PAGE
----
Haddow points out that government agencies, along with state health departments and universities, have been doing a good job of getting information out to the public regarding the longhorned tick.

He recommends visiting the Centers for Disease Control and Prevention (CDC) website, where up-to-date information can be found on ticks.

In order to maintain proper surveillance of invasive species, Haddow says programs need to be better funded.

“The longhorned tick was in the United States for years, possibly decades or longer, before it was first detected,” he said.

“During this time, it was able to silently establish populations and spread to multiple states while flying under the radar. While surveillance programs require continuous year-after-year funding to achieve success, they likely save money in the long run by detecting invasive species early enough to prevent long-term economic and/or public health impacts.”

Egizi says the general public is a great source of information for experts studying the spread of the longhorned tick.

“A really important step being undertaken by entomologists, public health, and animal health experts is trying to understand the full extent of its distribution in the U.S., as well as its host range,” she said. “The public can be a really great source of information in this respect.”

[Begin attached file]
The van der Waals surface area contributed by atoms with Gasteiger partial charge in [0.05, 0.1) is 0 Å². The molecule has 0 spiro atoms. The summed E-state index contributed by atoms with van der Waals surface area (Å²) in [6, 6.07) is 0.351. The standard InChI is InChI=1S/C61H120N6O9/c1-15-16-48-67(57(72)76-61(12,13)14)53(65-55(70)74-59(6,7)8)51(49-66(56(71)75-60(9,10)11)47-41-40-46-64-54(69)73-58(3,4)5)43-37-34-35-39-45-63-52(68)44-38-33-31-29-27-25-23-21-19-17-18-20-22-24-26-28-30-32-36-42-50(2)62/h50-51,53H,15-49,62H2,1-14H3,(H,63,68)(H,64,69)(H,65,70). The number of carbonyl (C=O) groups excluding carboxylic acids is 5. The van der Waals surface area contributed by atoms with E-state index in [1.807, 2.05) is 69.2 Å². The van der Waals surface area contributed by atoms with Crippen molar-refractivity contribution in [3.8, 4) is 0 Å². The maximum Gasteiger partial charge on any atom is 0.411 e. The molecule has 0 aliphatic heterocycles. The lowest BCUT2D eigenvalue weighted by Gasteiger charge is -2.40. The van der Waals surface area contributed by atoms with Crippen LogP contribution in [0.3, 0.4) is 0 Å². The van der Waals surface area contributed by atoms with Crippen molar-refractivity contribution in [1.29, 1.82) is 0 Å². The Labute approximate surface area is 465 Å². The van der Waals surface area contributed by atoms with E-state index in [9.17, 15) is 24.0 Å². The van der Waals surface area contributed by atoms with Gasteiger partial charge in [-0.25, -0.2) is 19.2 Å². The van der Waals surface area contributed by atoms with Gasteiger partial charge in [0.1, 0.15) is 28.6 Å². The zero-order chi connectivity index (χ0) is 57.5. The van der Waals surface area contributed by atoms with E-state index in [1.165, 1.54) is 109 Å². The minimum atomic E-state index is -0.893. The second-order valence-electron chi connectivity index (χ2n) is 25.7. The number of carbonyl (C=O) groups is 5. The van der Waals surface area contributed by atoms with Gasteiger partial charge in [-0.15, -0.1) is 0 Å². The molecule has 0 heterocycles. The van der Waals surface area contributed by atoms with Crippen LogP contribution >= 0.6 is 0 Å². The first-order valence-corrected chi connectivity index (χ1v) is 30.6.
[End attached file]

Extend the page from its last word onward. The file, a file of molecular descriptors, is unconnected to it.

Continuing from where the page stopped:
To that end, she notes that in New Jersey — a hot spot for longhorned ticks — there are drop-off boxes in each county for people to submit potential tick specimens for analysis by experts, along with a telephone hotline (833-NEW-TICK).

When identifying tick species, it’s important to note that longhorned ticks are uniformly brown with no white markings, unlike most of their North American counterparts.

When it comes to keeping clear of longhorned ticks, apply the same advice as for avoiding any tick species.

These include avoiding tall grass as well as checking yourself and your animals for ticks.

“Everyone should get in the habit of checking for ticks on themselves, their children, and the elderly when returning from the outdoors, as early and safe tick removal is key to reducing the risk of infection,” said Haddow.